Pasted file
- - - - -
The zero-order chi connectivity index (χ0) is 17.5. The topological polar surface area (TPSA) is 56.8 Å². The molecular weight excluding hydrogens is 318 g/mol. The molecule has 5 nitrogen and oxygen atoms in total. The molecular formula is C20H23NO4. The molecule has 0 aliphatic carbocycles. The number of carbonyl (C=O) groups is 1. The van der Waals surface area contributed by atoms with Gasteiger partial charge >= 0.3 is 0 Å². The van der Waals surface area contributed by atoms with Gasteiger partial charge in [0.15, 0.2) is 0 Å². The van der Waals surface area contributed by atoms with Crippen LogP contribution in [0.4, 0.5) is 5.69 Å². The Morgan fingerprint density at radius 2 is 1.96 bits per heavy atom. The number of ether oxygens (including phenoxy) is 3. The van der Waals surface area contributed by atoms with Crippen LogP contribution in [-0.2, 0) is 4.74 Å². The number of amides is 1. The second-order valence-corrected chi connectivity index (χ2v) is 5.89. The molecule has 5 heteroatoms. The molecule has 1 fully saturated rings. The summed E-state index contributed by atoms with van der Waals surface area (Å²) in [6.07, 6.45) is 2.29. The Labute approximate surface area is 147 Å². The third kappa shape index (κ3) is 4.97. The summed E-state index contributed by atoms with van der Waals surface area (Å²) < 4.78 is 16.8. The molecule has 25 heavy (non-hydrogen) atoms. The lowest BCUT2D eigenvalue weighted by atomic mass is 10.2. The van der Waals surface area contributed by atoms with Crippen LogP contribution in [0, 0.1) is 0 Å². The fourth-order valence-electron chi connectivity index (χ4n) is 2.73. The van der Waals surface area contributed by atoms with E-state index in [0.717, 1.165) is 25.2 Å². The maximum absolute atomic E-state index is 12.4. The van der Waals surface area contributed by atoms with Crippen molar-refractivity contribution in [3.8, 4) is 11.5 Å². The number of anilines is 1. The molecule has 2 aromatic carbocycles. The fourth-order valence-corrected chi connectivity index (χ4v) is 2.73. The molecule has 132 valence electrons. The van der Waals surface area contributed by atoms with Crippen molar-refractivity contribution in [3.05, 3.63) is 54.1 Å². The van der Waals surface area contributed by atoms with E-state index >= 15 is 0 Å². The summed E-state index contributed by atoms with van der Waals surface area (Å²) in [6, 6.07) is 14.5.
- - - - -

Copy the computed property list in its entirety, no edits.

The zero-order chi connectivity index (χ0) is 17.5. The topological polar surface area (TPSA) is 56.8 Å². The molecular weight excluding hydrogens is 318 g/mol. The molecule has 5 nitrogen and oxygen atoms in total. The molecular formula is C20H23NO4. The molecule has 0 aliphatic carbocycles. The number of carbonyl (C=O) groups is 1. The van der Waals surface area contributed by atoms with Gasteiger partial charge >= 0.3 is 0 Å². The van der Waals surface area contributed by atoms with Gasteiger partial charge in [0.15, 0.2) is 0 Å². The van der Waals surface area contributed by atoms with Crippen LogP contribution in [0.4, 0.5) is 5.69 Å². The Morgan fingerprint density at radius 2 is 1.96 bits per heavy atom. The number of ether oxygens (including phenoxy) is 3. The van der Waals surface area contributed by atoms with Crippen LogP contribution in [-0.2, 0) is 4.74 Å². The number of amides is 1. The second-order valence-corrected chi connectivity index (χ2v) is 5.89. The molecule has 5 heteroatoms. The molecule has 1 fully saturated rings. The summed E-state index contributed by atoms with van der Waals surface area (Å²) in [6.07, 6.45) is 2.29. The Labute approximate surface area is 147 Å². The third kappa shape index (κ3) is 4.97. The summed E-state index contributed by atoms with van der Waals surface area (Å²) < 4.78 is 16.8. The molecule has 25 heavy (non-hydrogen) atoms. The lowest BCUT2D eigenvalue weighted by atomic mass is 10.2. The van der Waals surface area contributed by atoms with Crippen LogP contribution in [0, 0.1) is 0 Å². The fourth-order valence-electron chi connectivity index (χ4n) is 2.73. The van der Waals surface area contributed by atoms with E-state index in [0.717, 1.165) is 25.2 Å². The maximum absolute atomic E-state index is 12.4. The van der Waals surface area contributed by atoms with Crippen molar-refractivity contribution in [3.8, 4) is 11.5 Å². The number of anilines is 1. The molecule has 2 aromatic carbocycles. The fourth-order valence-corrected chi connectivity index (χ4v) is 2.73. The molecule has 132 valence electrons. The van der Waals surface area contributed by atoms with Crippen molar-refractivity contribution in [3.05, 3.63) is 54.1 Å². The van der Waals surface area contributed by atoms with E-state index >= 15 is 0 Å². The summed E-state index contributed by atoms with van der Waals surface area (Å²) in [6, 6.07) is 14.5.